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I've been assigned to document our class's stage play and I'm having trouble with the audio. I only have one shotgun mic (3.5mm output) and I'm planning on putting it on a tripod and leaving it on the front row. Problem is, my camera's going to be at the back, about 25 feet away. The problem is, how do I bridge the gap between the camera and mic?

I've been thinking of just making a 25 feet long 1/4" plug microphone cable connected to the shotgun mic with a 3.5mm-1/4" adapter. It'll all go into a mixer, which will output to my headphones and straight into the camera. But, won't a 25 feet cable be all noisy and stuff? I've been reading a bit about balanced cables and they seem to be the way to go. However, I've heard that you should never mix unbalanced outputs (the mic) with balanced inputs (the mixer). Are there any possible downsides to this kind of setup?

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You could also consider keeping the mic where it is and just record the audio to a separate device close to it (laptop, memo recorder). Later you can sync the audio with the video quite easily in post. –  Bart Arondson Mar 21 '13 at 23:43
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2 Answers

A balanced mic would certainly help. Another option is to use a direct box to go from an unbalanced mic input to a balanced line (XLR). The best bet would really be to get an actual mic with balanced output. Also, in a pinch, a 25 foot run is totally doable with an unbalanced cable if it is well shielded. It isn't ideal, but it should be workable as long as it isn't near any major sources of interference (like power cables) and there isn't too much RF in the area.

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Ah, but I can't get a balanced mic now, so I'm going to have to make do with what I have. So, Unbalanced mic -> balanced cable -> mixer -> headphones + camera will give me usable results? –  Ken Mar 21 '13 at 13:34
    
@Ken For the cost of a Direct Box (which you would need to go from an unbalanced mic to a balanced cable) you could probably get a balanced mic. –  AJ Henderson Mar 21 '13 at 13:36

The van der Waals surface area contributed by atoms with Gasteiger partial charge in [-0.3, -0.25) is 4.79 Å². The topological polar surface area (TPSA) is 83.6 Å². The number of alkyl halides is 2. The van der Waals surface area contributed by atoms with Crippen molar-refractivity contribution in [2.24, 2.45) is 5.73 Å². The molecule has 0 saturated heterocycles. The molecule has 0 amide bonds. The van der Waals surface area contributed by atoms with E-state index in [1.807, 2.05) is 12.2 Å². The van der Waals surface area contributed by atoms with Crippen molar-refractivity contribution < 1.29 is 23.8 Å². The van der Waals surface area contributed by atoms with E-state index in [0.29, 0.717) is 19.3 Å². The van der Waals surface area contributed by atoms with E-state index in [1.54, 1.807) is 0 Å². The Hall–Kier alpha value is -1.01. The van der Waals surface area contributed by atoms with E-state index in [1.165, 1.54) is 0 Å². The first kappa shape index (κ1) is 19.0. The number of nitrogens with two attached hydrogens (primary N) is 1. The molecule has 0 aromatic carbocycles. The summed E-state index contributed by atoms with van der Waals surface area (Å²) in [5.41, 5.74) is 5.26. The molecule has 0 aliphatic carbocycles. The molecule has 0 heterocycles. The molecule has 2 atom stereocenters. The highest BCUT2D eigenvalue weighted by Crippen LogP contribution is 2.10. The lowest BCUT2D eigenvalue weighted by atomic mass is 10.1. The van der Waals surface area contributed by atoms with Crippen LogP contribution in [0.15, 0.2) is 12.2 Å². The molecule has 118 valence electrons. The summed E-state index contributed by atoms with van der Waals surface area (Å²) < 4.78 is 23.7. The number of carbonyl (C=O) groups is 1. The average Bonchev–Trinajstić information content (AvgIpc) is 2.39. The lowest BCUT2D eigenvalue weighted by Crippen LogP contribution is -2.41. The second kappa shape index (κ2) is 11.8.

The thing is, I only have enough cash right now to get a cable. The question now is, will the combo of an unbalanced mic -> balanced cable -> mixer -> headphones + camera will give me usable results? Or will using an unbalanced cable be better? Also, I have another question with regards to the mixer. In addition to me using the mixer for the mic audio, we will also be using it to play music. Is there a way to output the mic signal just to my headphones and not the entire sound system so it doesn't mix with the music? As you can see, I absolutely have no idea what the hell I'm doing. =D –  Ken Mar 21 '13 at 13:44
    
@Ken - You can't simply plug an unbalanced input in to a balanced cable. The unbalanced input has 2 conductors, the balanced input has 3. If you can only get a cable, the best bet is probably a decently shielded unbalanced cable since it's your only option. –  AJ Henderson Mar 21 '13 at 13:49
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@Ken - as for the output to the camera. It is going to entirely depend on what the capabilities of the board are. If it has aux outputs, you could send the feed from the mic to an aux without sending the music to it. If the aux send is pre-fader, then you can leave the fader on the mic down and it will still go out the aux output. Another option is a PFL(pre-fader level) solo or cue. Most sound boards have an option to send a single channel to the headphone output so that you can listen to just a single input regardless of the fader level for that channel. –  AJ Henderson Mar 21 '13 at 13:51
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One point needs to be explicitly made. You can't convert an unbalanced signal to a balanced signal with just a cable. Even if you had the right adapter, one that correctly matches the connectors, this does not magically create a balanced signal. For that you do need a direct box (DI), or some sort of transformer.

Another way to say this: you must distinguish between the type of signal, the cable carrying this signal, and the connectors on the end of the cable. You can mix and match these three factors in various ways, to successfully pass a signal (of some quality).

In your case just run an unbalanced line, but buy a quality cable. You will lose signal strength and will be vulnerable to interference from mobile devices and WiFi. But it should work just fine.

Bart's suggestion of a separate audio recorder is a good one. It doesn't sound like you have a budget, but maybe you can borrow a digital audio recorder?

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